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How To Overcome Rebranding Resistance

overcome rebranding risks

Jim Heininger offers advice on how to overcome resistance you might experience in a #rebranding initiative in this story which first appeared in Forbes.

Rebranding your organization is a major undertaking, but one with unprecedented rewards if done correctly. For many executives considering the transformational strategy to accelerate their business growth, the questions can be many: Will our new brand actually be better? What if customers don’t like our new brand? Can we manage the cost? What should be an exciting evolutionary journey can become an anxiety-producing experience.

For every concern about rebranding, there is a solution. After rebranding numerous organizations of all sizes across many different industries, I can confidently say that proper planning and execution will easily eliminate and mitigate risks. Let’s look at the most common areas of concern and how proper planning and execution can put them to rest.

Getting The New Brand Right

Your new brand must be based on internal and external insights, and that requires a disciplined research process to discover the heart and soul of your new positioning.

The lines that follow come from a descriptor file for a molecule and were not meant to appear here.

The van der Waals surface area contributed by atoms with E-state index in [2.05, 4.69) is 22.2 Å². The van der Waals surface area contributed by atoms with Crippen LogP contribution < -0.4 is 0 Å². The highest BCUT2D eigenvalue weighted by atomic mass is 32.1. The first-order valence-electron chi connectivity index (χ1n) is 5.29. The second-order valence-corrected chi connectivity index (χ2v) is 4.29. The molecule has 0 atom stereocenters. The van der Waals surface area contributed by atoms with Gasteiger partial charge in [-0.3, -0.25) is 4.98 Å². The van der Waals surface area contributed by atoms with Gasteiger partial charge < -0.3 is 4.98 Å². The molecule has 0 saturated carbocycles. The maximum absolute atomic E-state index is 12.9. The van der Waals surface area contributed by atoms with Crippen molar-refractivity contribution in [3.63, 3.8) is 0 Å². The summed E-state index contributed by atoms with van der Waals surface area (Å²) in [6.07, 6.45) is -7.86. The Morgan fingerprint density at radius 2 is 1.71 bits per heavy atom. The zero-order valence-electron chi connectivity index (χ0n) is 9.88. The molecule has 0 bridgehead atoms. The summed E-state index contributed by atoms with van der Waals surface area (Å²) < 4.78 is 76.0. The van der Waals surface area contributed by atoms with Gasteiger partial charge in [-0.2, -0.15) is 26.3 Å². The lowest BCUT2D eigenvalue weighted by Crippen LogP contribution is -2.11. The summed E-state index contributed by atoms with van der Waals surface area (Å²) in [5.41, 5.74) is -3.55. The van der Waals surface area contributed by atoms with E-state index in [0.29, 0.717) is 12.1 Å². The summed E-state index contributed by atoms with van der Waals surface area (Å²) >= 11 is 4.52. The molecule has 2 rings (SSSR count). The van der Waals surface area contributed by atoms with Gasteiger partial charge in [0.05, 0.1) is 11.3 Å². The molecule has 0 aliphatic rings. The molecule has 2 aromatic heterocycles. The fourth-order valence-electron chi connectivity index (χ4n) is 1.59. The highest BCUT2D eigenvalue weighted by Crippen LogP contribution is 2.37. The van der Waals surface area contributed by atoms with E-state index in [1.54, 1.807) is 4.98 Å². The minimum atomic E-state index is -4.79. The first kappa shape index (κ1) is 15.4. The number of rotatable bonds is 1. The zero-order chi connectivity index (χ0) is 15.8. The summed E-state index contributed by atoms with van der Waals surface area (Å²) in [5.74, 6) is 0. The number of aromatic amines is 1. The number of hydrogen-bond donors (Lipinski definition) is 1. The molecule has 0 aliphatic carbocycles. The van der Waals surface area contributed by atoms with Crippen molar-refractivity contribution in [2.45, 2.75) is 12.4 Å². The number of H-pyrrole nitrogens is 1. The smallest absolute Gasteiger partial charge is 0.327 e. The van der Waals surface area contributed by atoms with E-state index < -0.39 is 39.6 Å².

When working with clients, we utilize an extensive process of auditing a current brand to determine what attributes should roll forward, and then focus on how to define a more promising way to express their value to customers. For example, in recently rebranding a professional services firm, we sought to reframe the organization from a provider of executive coaching to a partner capable of helping leaders move courageously forward. The focus became about leading bravely and being prepared, equipped and focused on igniting bold futures for themselves, their employees and their organization. A much more aspirational presentation of their capabilities!

Then, customer research will help you gain deep insights into how consumers perceive your business, what they believe are your differentiators, and what more they want from your business relationship. These insights can be gained through traditional focus groups or individual in-depth interviews and enriched through online surveys and even social media listening. When possible, listen to customers who have left to understand what led to their decision.

Armed with these insights, you can set out to determine the strategy that reflects what you want to accomplish with the rebranding, be it reframing the future, elevating your differentiators or pivoting from the past. You’re then able to articulate an updated brand promise, value proposition and a new corporate name that reflects this positioning.

These activities should be pursued in sequence to build the scaffold for your new brand. If you want to ensure you get the rebranding right, don’t shortcut the process. Let the research and creative process follow their required paths to produce the necessary guidance and results.

If you remain concerned about whether stakeholders will support your proposed brand, many organizations test the key brand components in a confidential manner among select stakeholders before going live. We have found that a test exercise usually provides leadership with validation of their decision and clears the hurdle to move forward.